Die Bärliner - The Bard College Berlin Student Blog

Passing Through



Passing through, passing through.

Sometimes happy, sometimes blue,

glad that I ran into you.

Tell the people that you saw me

passing through.

–– D. Blakeslee, 1948.

 

One year ago I was finishing a blog article about the 2015 graduation. I had just come back from my time abroad and was glad about the chance to reflect a bit on travelling, on departures, on community and hospitality. Constant leaving and returning is built into the core of the BCB community. If, as a student, you spend your third year abroad, you will see the students of every other generation for only one year, and each year new people find their way to the college from all walks of life and some leave to follow different roads. It is in that sense a very dynamic community and I was wondering then, in my article, whether hospitality could perhaps be the name of the principle that connects us here, in this place where everyone is host and guest at the same time.

Recently I found a song which expresses some of those thoughts and feelings much better than I did then and then I can do now. Having just graduated, I would like to share it with you here by way of farewell.

It’s a simple and beautiful folk song written in 1948 by then student Dick Blakeslee called ‘Passing Through’. He combined spiritual and political themes, not without melancholy and not without hope and happiness either. Leonard Cohen made it famous (here he sings it with Joan Baez among others), and this is Pete Seeger’s version:

 

 

Take for example the question in the second line of the first stanza, in Seeger’s version, which will ring eerily familiar to 4th years and graduates (and others, I’m sure):

 

“I saw Adam leave the Garden with an apple in his hand,

I said “Now you’re out, what are you going to do?”

 

The song also offers some answers, with perhaps not just a little bit of wisdom in them and which you might also hear in a typical graduation speech: to grow and to build things (“plant some crops and pray for rain, maybe raise a little cane”); that life is too short to let anger and enmity be one’s guide (“speak of love, not hate – things to do, it’s getting late”); and the third stanza reminds us that even though we are just passing through it is worth to “fight for what is right”.

 

Adam concludes his response above saying: “I’m an orphan now, and I’m only passing through.” He won’t return to his Garden. Yet, as Dean Catherine Toal put it in her graduation remarks, there is hope that those who graduate or otherwise leave the community will not “become strangers.” And that the feeling of the song here is not wholly unrelatable, I think, only testifies to the familial character that our college community has at its best. My favorite part of the song is the chorus, though:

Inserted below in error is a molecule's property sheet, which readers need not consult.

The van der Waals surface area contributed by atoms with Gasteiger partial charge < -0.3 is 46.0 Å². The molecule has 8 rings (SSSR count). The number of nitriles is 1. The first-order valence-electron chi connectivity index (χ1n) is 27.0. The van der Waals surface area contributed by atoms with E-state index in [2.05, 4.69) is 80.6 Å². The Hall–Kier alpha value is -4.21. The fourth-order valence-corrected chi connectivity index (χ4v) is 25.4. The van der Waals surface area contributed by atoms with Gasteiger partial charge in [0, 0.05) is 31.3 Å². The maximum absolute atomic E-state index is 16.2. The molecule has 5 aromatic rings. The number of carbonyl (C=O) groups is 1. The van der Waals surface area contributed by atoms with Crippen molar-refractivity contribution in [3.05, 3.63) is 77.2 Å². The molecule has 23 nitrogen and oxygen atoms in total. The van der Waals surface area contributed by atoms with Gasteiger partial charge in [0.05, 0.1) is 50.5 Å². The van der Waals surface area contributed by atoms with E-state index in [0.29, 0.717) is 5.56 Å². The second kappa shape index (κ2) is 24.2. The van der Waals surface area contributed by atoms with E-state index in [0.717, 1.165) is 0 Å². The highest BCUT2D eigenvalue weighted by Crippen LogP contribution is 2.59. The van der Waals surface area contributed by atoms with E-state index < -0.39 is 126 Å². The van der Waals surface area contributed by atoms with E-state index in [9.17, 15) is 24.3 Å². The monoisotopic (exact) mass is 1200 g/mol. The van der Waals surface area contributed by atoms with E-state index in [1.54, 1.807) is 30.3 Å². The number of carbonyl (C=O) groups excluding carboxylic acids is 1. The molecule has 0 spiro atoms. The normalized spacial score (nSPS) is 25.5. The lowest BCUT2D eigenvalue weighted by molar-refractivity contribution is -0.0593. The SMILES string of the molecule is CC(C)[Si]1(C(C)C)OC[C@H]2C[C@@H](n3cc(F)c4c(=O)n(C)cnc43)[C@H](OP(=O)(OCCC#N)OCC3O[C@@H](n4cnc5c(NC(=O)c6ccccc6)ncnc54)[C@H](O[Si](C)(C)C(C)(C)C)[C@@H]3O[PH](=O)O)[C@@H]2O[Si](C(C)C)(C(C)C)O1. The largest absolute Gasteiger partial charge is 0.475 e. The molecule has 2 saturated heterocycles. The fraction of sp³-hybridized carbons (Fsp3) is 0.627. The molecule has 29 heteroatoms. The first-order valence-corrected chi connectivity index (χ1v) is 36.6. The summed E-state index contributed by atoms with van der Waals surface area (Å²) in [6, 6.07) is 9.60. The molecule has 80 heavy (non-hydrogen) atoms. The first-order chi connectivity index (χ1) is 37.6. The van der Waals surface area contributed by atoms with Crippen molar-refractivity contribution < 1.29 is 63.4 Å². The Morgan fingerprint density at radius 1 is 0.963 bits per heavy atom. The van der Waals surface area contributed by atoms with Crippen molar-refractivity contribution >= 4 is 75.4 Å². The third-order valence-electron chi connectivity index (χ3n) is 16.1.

“Passing through, passing through.

Sometimes happy, sometimes blue,

glad that I ran into you.

Tell the people that you saw me

passing through.”

 

“Sometimes happy, sometimes blue” captures it well in its simplicity, and I am sure glad – and much more than just glad! – that I “ran into” so many people here. The happiness was always due to them. If I were to make a version of that song, I would like to make one small modification, however. In the last stanza it says (in Cohen’s version):

 

“We’re all on one road, and we’re only passing through.”

 

In that spirit, and picking up the reflections from my article from last year, I would like the last line of the chorus to say:

 

“Tell the people that we’re all just

passing through.”

 

On many roads and sometimes on one big road, and always at our own pace. And occasionally we run into each other and then we walk together for a little while. Those moments make all the difference. Let us make the most of them. 

 

I would like to conclude this little reflection by thanking the people who’ve travelled the route ‘BCB blog’ with me this semester: first, Bendetta, whose critical eye caught all the typos that slipped my attention, who kept us organised, and always challenged us to come up with new ideas. Marga, your prolific and passionate writing always captures vividly the highlights, as well as the more hidden gems, of our community life. I am very happy that Marga will be taking over as an editor of the blog next term and I cannot think of anyone who would be more fit for the job. Andy Xiao, Benjamin, and Ronni created beautiful interviews, film reviews, and even, for the first time, comic strips that often made me laugh, and think, and wonder. I hope we will hear their voice on the blog also in the future! Last but not least, Hana, who took over the Kulturbahn newsletter on short notice and handled it with both great care and professional ease. It was a pleasure working with you all and I hope that you, dear reader, enjoyed their contributions as much as I did!  

 

Auf Wiedersehen!

 

David

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